Amen to the fact that when we come to Christ, we enter into a relationship with him. We are new creations, all of our sins are forgiven. We agree. But we then have to allow Christ to live his life in us so that "the righteousness of the law might be fulfilled in us who walk not according to the flesh, but according to the Spirit" (Romans 8:4). You're not seeing the whole picture yet.
You say good works are "for rewards only." But what you are not seeing is that one of those rewards, according to Scripture, is eternal life (see Romans 2:6-7; Gal. 6:7-9; Matt. 25:31-46).
You say salvation is a free gift "without works," and we agree. Eph. 2:8-9 (which is what you were referencing) is talking about the initial grace of salvation. However, once we enter into Christ, we can then begin to merit reward as Phil. 4:13, Romans 2:6-7, Gal. 6:7-9, Matt. 25:31-46 say.

March 28, 2014 at 5:14 pm PST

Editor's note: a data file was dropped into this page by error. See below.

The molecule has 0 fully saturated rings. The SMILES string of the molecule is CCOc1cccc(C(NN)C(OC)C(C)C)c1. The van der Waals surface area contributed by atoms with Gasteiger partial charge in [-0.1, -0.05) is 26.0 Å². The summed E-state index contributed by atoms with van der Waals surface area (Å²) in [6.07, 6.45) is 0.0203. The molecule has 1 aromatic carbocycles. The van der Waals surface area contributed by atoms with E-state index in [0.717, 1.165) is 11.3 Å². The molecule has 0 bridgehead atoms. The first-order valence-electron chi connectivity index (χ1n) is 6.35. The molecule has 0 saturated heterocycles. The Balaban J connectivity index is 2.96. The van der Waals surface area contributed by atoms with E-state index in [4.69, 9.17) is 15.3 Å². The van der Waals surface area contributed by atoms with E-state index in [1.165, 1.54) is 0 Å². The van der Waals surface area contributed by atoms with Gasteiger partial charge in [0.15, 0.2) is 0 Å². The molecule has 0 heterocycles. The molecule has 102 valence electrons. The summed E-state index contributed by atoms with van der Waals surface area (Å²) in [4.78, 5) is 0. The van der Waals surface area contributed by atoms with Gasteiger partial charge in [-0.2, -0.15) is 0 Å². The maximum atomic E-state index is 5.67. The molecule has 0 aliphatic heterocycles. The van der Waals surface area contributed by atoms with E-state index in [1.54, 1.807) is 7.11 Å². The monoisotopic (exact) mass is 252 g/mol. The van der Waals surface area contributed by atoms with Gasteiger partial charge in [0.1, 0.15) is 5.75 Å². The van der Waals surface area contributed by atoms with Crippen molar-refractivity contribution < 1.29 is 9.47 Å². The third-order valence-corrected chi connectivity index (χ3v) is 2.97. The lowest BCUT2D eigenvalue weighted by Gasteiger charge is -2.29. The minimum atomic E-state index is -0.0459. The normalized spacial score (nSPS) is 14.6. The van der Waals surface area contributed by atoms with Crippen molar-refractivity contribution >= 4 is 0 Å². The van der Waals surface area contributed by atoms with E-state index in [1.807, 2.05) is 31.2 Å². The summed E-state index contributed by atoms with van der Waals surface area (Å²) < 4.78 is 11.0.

#72  Tim Staples - El Cajon, California - Catholic Answers Blogger

In answer to your #98:
We agree with you that, as 2 Corinthians 5:21 says, "For he made him who knew no sin to be sin for us, that we might become the righteousness of God in Him."
And we agree that when we enter into Christ through faith and baptism that we are made perfect. However, we then begin to sin as I John 1:8 says. And we must confess those sins in order to be forgiven of them as I John 1:9 says. We also have to forgive others in order to be forgiven as well as Matt. 6:14 says. We have to "walk in the light as he is in the light" (I John 1:7), etc.
You say, we are, "Born from above with the ability to stand before God wearing the Robe of Righteousness Your instantly made perfect."
Yes, but according to the Bible, we can soil that robe of righteousness. Jesus said, in Rev. 3:1-5, to the church at Sardis:
"I know your works; you have the name of being alive, and you are dead. Awake, and strengthen what remains and is on the point of death, for I have not found your works perfect in the sight of my God. Remember then what you received and heard; keep that, and repent. If you will not awake, I will come like a thief, and you will not know at what hour I will come upon you. Yet you still have a few names in Sardis, people who have not soiled their garments; and they shall walk with me in white, for they are worthy. He who conquers shall be clothed like them in white garments, and I will not blot his name out of the book of life; I will confess his name before my Father..."